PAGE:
I am very happy to be asked to contribute a brief appreciation of Laci’s work on Hungarian prosody. For the most part, the essence of my comments can be summed up in a single sentence: if you need to know anything about Hungarian prosody, read Laci’s book (Varga 2002). It brings together in a single place the essence of his life’s work on topics in and around prosody. (It is especially valuable in this respect because his career was influenced by the political division of Europe during the second half of the 20th century: many of his earlier short articles, in both English and Hungarian, appeared in sources that only ever had limited distribution and are in some cases now virtually unobtainable.) It combines the sensitivity of a native-speaker observer and the thoroughness of a lifelong language teacher with the outlook of an internationally-oriented linguist who is interested in questions of linguistic theory and in the implications of his observations for current theoretical ideas.
As the blurb on the book’s jacket puts it: “The emphasis is on description, but since the analysis is embedded in current theoretical thinking, it goes far beyond the concerns of a language-specific description.” Nothing else on Hungarian prosody matches its scope or subtlety. The range of problems that Laci has considered in the course of his career includes the phonology of pitch contours, the relation between pitch accents and stress patterns, and the nature of the domain types that make up hierarchical prosodic structure. He clearly believes in the importance of universal theories but doesn’t hesitate to venture far into areas of language-specific detail — for example, he goes beyond the simplistic claim that Hungarian prosody is uniformly left-headed to explore what happens as phrases get longer and longer. All of this is in the book.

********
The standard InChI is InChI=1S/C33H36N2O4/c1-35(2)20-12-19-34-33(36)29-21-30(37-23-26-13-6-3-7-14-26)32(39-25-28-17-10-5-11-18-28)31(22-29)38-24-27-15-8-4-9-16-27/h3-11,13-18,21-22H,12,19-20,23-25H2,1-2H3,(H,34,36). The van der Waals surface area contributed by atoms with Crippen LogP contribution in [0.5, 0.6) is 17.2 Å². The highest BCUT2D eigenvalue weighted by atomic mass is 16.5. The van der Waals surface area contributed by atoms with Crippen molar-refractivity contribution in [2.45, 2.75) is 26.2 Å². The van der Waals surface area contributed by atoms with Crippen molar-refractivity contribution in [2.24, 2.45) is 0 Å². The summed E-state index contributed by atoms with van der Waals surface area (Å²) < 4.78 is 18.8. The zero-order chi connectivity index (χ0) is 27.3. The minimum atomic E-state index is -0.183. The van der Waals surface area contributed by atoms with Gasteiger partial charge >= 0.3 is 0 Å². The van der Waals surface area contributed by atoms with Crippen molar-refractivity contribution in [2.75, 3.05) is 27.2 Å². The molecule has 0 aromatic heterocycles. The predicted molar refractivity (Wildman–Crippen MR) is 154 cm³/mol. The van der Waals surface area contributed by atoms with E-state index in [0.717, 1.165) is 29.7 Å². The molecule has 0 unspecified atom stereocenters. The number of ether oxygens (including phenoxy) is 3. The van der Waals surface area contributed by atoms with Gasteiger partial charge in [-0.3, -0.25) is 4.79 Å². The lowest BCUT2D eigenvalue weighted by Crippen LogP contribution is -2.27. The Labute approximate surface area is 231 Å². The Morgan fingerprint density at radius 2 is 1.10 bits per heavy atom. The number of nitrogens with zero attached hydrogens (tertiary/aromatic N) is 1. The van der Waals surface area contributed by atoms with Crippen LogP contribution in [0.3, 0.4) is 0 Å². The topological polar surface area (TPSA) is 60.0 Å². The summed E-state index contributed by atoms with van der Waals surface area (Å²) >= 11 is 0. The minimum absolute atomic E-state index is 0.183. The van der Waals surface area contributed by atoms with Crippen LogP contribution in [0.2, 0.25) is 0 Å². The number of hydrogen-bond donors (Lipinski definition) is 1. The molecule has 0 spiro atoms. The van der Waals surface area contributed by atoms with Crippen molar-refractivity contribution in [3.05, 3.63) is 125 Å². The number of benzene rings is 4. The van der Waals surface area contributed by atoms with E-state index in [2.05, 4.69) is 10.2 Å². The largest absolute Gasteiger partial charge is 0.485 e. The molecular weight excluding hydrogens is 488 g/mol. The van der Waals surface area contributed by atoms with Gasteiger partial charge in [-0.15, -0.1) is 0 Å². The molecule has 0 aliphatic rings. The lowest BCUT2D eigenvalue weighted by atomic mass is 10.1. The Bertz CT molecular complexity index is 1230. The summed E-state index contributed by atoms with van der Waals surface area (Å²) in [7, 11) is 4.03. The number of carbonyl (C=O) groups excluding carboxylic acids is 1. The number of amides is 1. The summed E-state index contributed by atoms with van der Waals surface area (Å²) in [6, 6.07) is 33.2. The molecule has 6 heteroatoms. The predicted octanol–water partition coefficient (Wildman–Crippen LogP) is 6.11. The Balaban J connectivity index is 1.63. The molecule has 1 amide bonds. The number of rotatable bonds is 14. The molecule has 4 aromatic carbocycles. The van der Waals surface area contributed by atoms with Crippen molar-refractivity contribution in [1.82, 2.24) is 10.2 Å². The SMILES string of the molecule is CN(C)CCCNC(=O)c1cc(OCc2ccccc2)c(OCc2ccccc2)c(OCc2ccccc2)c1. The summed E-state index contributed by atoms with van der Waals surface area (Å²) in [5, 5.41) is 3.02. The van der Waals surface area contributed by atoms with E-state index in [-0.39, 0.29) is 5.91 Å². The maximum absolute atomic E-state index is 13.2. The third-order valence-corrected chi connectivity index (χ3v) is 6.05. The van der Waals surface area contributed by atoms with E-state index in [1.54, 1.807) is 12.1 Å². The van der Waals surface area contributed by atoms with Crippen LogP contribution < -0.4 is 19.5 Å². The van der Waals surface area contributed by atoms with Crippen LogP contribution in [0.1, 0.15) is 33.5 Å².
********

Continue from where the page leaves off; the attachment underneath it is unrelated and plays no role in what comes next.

I don’t, of course, mean to suggest that everything stopped once the book was published. Laci has continued to work on topics in Hungarian prosody and to explore their implications for current phonological theories, notably his Phonology paper on the Hungarian calling contour (Varga 2008) and his recent paper on the question of intermediate phrases and the universality (or not) of the prosodic hierarchy (Varga 2010). But the book — and the research career that it encapsulates — will retain its place as a standard reference for some time to come.
Varga, László. 2002. Intonation and Stress: Evidence from Hungarian. Houndmills, Basingstoke: Palgrave-Macmillan.
Varga, László. 2008. The calling contour in Hungarian and English. Phonology 25: 469–497.
Varga, László. 2010. Boundary tones and the lack of intermediate phrase in Hungarian. The Even Yearbook 9. Retrieved on 2013-02-20 from seas3.elte.hu/delg/publications/even/2010.html#va.